MONTREAL — The Bruins are the better team. This is what the hockey folks keep saying. This is what the regular-season record shows. The Bruins won the Presidents’ Trophy, earning home ice advantage throughout the playoffs. The Bruins are better than the Canadiens at the five-on-five game. The Bruins play a heavy game. They will overwhelm Montreal with Maximum Heaviosity.
Hmmm. This sounds like what folks in Detroit were saying last October when they played the Red Sox in the American League Championship Series. The Tigers were clearly better. Just like the 2007 Patriots were clearly better than the New York Giants. Just like the ’84 Lakers were better than the Celtics.
So why did Montreal win, 4-2, Tuesday night? Why are the Bruins trailing this series, 2-1? In three playoff games, why have the Canadiens led for 107 minutes, while the Bruins have led for only 11½ minutes? When do the Hub’s Heavy Hitters take control of this series? Where is the Bruins first line? Where in the world is David Krejci?
Sorry for asking. I guess this is the time to have faith in the battle-tested Bruins. They trailed the Canadiens in the first round of the magical Cup run in 2011. They trailed Toronto by a couple of goals late in the third in Game 7 last year. They know how to handle this situation.
Still, there is something nagging about this series. If not for three goals in six minutes of the third period Saturday, the Bruins would be staring down the barrel of a 0-3 deficit going into Thursday night’s game at the Bell Centre.
Buoyed by their Game 2 comeback at the Garden, the Bruins arrived in Quebec prepared to assume the role of Big Bad Bears. The Bruins’ decidedly bland postgame remarks from Saturday had been magically manipulated by the locals to make them appear cocky and ready for a fall. The Montreal Gazette led its Tuesday sports section with a nifty column by veteran Pat Hickey under the flaming headline, “Habs play down Boston’s trash talk.’’
I couldn’t actually remember any trash talking, but there it was: Dougie Hamilton’s contention that the Bruins had discovered a way to beat Carey Price (high shots when he drops down — it’s like saying a hitter has trouble with the fastballs up and in, or curves low and away — it holds for everybody) was treated as if Hamilton had said, “Price stinks,’’ or, “I hate French food.’’ Bruins coach Claude Julien, another spoked-B milquetoast, was painted as a ref-baitin’, Quebec-hatin’ son-of-Don Cherry.
“That has always been the Boston Bruins style and it won’t change,’’ deadpanned Habs coach Michel Therrien.
For those of us from Boston, it was Bizarro World. I mean, aren’t the Canadiens supposed to be the flopping, entitled cry babies? Aren’t our guys supposed to be the strong, silent, manly bunch?
Despite the buildup, the Bruins lacked fire for most of Tuesday.
Tomas Plekanec got the Habs on the board in the 11th minute, scoring from all alone at the bottom of the left circle off a pass from Thomas Vanek. The goal was a result of some sloppy defense.
A few minutes later, the Bruins appeared to get a break when P.K. Subban went off for roughing. In yet another play that will bother Bruins fans, the annoying/great Montreal defenseman took a run at Bruins winger Reilly Smith and wound up injuring Vanek.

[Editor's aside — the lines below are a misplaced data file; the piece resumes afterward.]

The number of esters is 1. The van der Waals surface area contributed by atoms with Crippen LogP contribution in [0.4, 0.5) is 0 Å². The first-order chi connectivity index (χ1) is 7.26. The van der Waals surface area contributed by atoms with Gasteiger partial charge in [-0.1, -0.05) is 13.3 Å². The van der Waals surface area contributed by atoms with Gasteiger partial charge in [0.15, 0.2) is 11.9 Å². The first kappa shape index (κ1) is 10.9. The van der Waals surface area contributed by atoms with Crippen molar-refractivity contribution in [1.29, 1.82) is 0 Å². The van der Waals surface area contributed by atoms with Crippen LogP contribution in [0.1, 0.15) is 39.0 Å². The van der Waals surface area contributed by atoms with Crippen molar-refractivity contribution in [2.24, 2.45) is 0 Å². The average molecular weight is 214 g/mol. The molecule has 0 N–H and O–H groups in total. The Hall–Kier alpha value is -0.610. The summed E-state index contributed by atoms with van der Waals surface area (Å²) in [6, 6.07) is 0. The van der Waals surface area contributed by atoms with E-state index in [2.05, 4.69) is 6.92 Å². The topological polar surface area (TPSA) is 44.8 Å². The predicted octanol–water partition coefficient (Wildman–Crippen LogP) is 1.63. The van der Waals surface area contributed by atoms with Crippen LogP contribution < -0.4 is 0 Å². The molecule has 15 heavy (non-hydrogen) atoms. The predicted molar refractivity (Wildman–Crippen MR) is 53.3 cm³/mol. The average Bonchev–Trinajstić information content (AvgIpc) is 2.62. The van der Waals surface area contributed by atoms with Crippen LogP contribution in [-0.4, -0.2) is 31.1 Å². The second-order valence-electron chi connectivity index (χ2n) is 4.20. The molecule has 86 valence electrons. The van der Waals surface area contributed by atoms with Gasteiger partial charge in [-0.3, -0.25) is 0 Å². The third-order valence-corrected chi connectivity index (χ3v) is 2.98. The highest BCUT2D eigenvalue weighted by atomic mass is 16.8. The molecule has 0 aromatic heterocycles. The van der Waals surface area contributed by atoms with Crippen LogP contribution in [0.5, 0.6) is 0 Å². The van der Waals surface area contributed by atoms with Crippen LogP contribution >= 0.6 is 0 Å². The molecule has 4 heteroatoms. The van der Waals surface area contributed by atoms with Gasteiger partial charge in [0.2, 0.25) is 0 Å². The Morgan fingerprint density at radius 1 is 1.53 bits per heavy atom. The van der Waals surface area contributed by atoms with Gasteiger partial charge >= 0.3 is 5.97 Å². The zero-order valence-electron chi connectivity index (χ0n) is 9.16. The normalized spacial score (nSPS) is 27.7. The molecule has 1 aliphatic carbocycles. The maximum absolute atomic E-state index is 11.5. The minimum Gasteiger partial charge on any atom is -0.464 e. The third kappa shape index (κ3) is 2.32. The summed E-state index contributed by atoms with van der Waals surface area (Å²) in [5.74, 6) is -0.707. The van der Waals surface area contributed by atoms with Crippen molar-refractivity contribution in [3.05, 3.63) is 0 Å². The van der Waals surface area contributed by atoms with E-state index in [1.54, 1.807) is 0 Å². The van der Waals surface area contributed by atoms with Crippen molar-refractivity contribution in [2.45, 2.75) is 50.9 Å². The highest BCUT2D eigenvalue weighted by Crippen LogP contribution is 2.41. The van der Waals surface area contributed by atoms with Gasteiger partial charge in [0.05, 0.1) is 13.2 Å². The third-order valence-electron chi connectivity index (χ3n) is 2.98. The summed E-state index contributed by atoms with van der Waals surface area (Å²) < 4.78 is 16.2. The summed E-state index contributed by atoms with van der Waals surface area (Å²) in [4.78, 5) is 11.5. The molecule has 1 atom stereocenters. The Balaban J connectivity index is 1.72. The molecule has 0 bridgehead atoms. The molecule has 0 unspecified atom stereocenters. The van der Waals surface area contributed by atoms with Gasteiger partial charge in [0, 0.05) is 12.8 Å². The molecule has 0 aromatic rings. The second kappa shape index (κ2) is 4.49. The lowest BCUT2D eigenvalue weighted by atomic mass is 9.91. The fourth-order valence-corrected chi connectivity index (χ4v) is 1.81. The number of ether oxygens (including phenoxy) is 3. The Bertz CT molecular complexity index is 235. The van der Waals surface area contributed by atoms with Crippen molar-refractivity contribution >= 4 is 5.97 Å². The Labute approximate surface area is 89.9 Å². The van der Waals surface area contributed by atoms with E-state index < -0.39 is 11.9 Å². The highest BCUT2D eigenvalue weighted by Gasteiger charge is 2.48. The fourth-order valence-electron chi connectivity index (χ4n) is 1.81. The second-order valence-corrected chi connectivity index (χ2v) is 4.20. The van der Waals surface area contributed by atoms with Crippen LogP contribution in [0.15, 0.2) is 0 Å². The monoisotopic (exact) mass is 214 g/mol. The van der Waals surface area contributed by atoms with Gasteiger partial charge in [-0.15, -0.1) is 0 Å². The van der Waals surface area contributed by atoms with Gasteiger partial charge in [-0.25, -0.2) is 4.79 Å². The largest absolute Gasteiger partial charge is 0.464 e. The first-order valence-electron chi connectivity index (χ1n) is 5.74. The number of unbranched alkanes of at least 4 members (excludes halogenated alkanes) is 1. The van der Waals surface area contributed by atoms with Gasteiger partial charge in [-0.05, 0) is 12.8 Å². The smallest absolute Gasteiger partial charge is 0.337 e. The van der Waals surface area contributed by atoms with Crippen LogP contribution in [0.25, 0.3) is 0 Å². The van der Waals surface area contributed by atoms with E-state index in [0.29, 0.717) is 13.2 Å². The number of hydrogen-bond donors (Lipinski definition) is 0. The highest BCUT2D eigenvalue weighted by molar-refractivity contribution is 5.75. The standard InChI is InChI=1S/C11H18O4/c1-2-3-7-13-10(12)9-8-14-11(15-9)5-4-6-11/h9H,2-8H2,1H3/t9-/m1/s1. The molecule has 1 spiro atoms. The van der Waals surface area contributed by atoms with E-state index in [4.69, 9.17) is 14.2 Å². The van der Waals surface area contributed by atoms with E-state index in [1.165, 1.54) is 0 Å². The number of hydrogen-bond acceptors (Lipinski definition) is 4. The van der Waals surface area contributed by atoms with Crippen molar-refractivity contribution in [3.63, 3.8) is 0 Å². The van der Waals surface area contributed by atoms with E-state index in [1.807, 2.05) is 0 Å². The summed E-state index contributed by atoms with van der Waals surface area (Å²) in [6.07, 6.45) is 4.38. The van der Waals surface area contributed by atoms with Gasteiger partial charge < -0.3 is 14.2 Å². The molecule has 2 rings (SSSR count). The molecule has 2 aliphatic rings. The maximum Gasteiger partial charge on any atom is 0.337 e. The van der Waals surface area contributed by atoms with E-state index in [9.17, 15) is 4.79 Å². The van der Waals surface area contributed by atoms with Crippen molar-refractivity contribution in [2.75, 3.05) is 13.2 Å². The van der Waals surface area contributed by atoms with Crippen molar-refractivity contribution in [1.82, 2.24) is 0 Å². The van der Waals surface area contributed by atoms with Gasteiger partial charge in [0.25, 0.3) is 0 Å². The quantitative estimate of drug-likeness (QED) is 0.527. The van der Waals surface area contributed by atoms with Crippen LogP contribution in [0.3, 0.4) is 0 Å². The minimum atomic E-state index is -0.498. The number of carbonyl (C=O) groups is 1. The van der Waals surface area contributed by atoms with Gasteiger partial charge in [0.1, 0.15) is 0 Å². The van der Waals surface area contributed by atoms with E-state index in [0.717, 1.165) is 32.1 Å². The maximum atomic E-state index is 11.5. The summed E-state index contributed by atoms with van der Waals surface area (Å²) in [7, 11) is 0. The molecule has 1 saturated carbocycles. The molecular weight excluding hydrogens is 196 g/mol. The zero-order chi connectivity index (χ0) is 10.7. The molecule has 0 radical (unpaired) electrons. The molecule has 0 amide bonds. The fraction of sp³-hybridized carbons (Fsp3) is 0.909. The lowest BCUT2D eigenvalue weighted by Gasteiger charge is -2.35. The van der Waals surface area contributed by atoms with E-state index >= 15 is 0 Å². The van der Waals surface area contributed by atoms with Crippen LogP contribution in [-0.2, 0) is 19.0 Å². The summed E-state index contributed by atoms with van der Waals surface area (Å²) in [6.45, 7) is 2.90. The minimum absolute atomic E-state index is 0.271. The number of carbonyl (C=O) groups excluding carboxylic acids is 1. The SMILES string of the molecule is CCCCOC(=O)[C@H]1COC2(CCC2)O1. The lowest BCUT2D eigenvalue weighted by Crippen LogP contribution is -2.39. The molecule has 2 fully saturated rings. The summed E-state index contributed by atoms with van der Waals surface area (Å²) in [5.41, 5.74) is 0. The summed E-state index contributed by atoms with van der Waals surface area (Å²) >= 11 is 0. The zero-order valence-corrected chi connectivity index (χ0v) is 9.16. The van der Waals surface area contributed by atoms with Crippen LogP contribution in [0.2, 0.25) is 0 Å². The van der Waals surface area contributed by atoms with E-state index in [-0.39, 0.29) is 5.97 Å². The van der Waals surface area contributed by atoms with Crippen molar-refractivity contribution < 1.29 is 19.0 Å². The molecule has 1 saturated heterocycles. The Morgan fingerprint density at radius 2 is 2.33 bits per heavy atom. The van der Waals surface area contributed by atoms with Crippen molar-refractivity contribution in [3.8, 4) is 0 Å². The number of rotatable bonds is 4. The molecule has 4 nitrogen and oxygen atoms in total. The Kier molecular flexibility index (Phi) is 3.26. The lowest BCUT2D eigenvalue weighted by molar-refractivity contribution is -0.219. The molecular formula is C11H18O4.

The ill-advised roughing debunked Harry Sinden’s oft-repeated claim that the only things certain in life are death, taxes, and the Canadiens getting the benefit of the first penalty at the Forum. Subban was banished for two minutes and the Bruins went to work on a power play that yielded nothing.
The Bruins’ powerless play inadvertently led to the Canadiens’ second goal as Subban roared out of the box, took a pass in stride from Lars Eller as he crossed the blue line, and went in alone on Tuukka Rask. It was a de facto penalty shot. Subban deked Rask into the Canadiens’ ring of honor and scored easily to make it 2-0 with 5:16 left in the first.
“I thought our lack of awareness cost us,’’ said Julien. “We dug ourselves a hole too big to get out of tonight.’’
Subban’s goal was a punch to the gut; just like Subban’s game-winning double-OT slapper was a punch to the gut in Game 1; just like Subban’s duck-and-cover vs. Shawn Thornton was a punch to the belly in Game 2.
Face it, Subban-haters. This has been the P. K. playoff series thus far. He has been everywhere. He has been the nemesis and the newsmaker. He has been chippy and worthy. He has been a force of nature. The Bruins have had no answer.
The Bruins were downright slushy in the second and the Canadiens were happy to pounce.
In the 13th minute of the middle period, Daniel Briere did what the Habs did all night long: he got the puck out of his own end quickly and found Dale Weise on the other side of the red line for yet another breakaway on Rask.
Weise made a bevy of moves and potted the puck to make it 3-0 with 6:08 left in the period.
Patrice Bergeron cut it to 3-1 with a tip-in goal before the end of the second which meant that Montreal would hold a two-goal lead in the third period for a third consecutive game.
The Habs lost their leads in both Games 1 and 2 and were intent on not blowing a third one.
A goal by Jarome Iginla cut it to 3-2 with 2:16 left, but the Bruins could not pull off a third straight two-goal comeback in the third.
“They played a better game tonight than they did in Boston,’’ said Julien. “We weren’t good enough at the start to give ourselves a chance.’’
We didn’t get much extracurricular activities until late in the game when Travis Moen teed up Iginla while the Bruins were in desperation mode. There was a dustup at center ice after the final horn and the hard feelings no doubt will carry into Thursday.